The problem of illegally copying digital data dates before the Internet. A famous attempt to fight piracy is the Betamax case. Universal City Studios insisted that Sony prohibit the production of VCRs with a recording function. The result of this case was a precedent, according to which it became legal to produce systems that have lawful uses in addition to illegal applications. For example, recording TV programs for subsequent viewing at a more convenient time for the viewer was recognized as fair use in court.
The first copy protection system and the ways to circumvent it were created by the company Macrovision. Later all such systems were called DRM.
One way to protect digital content is DRM - digital restriction management or digital rights management. These software tools restrict and hinder copying, modification, browsing, and other actions on electronic data and help detect those actions. In simple terms, DRM is a set of access control and management systems. Many global companies now use DRM, including Amazon, Apple, Microsoft, Electronic Arts, Sony, and others.
The world has a different attitude to DRM. On the one hand, DRM helps eradicate copyright infringement on the Internet and preserve the companies' revenues: such a digital framework can solve the problem of intellectual property theft. Others think that DRM as a system of copyright protection is ineffective: it provokes misunderstanding between suppliers and legitimate customers and levels competition in the market. Besides that, the impossibility to automatically distinguish the legal copying from the illegal one (for example, the works with expired exclusive rights) causes criticism among the human rights activists.
For some kinds of information, the task of total protection against copying is unsolvable. This phenomenon is called the analogue hole: music, for example, can be recorded into a microphone while a book can be scanned. In other words, the DRM systems are not perfect, so the effectiveness of DRM has to be backed up by legal protection.
Lawmakers in many countries have introduced liability for circumventing DRM to accommodate major rights holders. At the international level, the obligation of states to provide legal protection and effective legal remedies against the circumvention of existing DRMs is enshrined in Article 11 of the WIPO Copyright Treaty and Article 18 of the WIPO Performances and Phonograms Treaty. In the U.S., these treaty provisions have been implemented through the DMCA and in the European Union through the EUCD.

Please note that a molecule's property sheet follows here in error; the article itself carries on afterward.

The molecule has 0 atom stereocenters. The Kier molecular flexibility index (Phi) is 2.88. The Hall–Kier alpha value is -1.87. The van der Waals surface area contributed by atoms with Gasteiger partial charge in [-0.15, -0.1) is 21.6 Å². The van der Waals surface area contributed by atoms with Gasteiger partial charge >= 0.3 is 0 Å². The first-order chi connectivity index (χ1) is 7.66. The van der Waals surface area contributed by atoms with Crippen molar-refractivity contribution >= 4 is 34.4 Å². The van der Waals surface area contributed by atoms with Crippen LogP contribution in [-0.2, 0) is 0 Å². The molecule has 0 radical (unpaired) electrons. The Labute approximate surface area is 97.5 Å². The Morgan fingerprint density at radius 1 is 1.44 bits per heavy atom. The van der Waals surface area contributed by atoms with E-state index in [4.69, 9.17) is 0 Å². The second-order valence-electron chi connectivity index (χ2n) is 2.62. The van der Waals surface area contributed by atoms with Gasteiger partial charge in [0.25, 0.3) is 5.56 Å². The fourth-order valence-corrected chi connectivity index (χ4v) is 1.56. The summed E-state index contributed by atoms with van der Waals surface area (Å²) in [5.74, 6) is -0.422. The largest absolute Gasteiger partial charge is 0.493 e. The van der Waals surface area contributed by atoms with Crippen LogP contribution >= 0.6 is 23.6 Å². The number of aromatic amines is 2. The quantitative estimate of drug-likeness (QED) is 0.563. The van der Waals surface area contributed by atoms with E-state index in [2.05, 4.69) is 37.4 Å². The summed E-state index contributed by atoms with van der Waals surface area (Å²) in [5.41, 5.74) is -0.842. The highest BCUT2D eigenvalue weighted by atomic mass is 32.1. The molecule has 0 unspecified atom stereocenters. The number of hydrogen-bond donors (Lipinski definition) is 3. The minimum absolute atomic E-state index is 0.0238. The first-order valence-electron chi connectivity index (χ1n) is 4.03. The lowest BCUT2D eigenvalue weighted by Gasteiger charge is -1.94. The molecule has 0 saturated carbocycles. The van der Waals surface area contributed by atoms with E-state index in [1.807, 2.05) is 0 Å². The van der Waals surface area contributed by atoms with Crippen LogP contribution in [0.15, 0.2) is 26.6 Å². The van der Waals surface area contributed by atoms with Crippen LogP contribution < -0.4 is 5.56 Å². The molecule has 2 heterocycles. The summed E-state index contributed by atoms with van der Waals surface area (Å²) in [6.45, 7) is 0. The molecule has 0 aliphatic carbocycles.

Intel has developed HDCP (High-bandwidth Digital Content Protection) technology to prevent illegal copying of high-quality video signals transmitted over the three main connection types - DVI, DisplayPort, and HDMI. These channels carry an encrypted signal to prevent content from being copied directly and consumed by third parties. If a breach of the license agreement is detected, the access key is revoked. Thus, high-quality content is blocked from being transmitted to devices manufactured by a company that violates the system.
However, HDCP proved to be unreliable and was finally cracked in 2010.
In 2014, the Austrian company Denuvo Software Solutions GmbH developed Denuvo Anti-Tamper or simply Denuvo. This system is used to protect video games. The essence of its functioning is that it requests cryptographic keys, which are unique for each installed system. Nevertheless, Denuvo has a bad reputation. Gamers have repeatedly complained that the protection protocol slows down the game itself. And since 2017, this protection system has been circumvented by hackers quickly since the game's release. In short, the idea is good, but there are questions about the implementation.
Based on the above, I can draw an obvious conclusion: automatic systems of such a plan are not enough to eliminate violations in terms of illegal use of digital content. Because they are susceptible to hacking, companies using only them lose money not only because of piracy but also by paying for ineffective tools.
I also recommend you read “What is an HTTP Proxy and How Does it Work for Your Goals” and “Secure the Distance: How to Protect the Personal Data of Students Enrolled”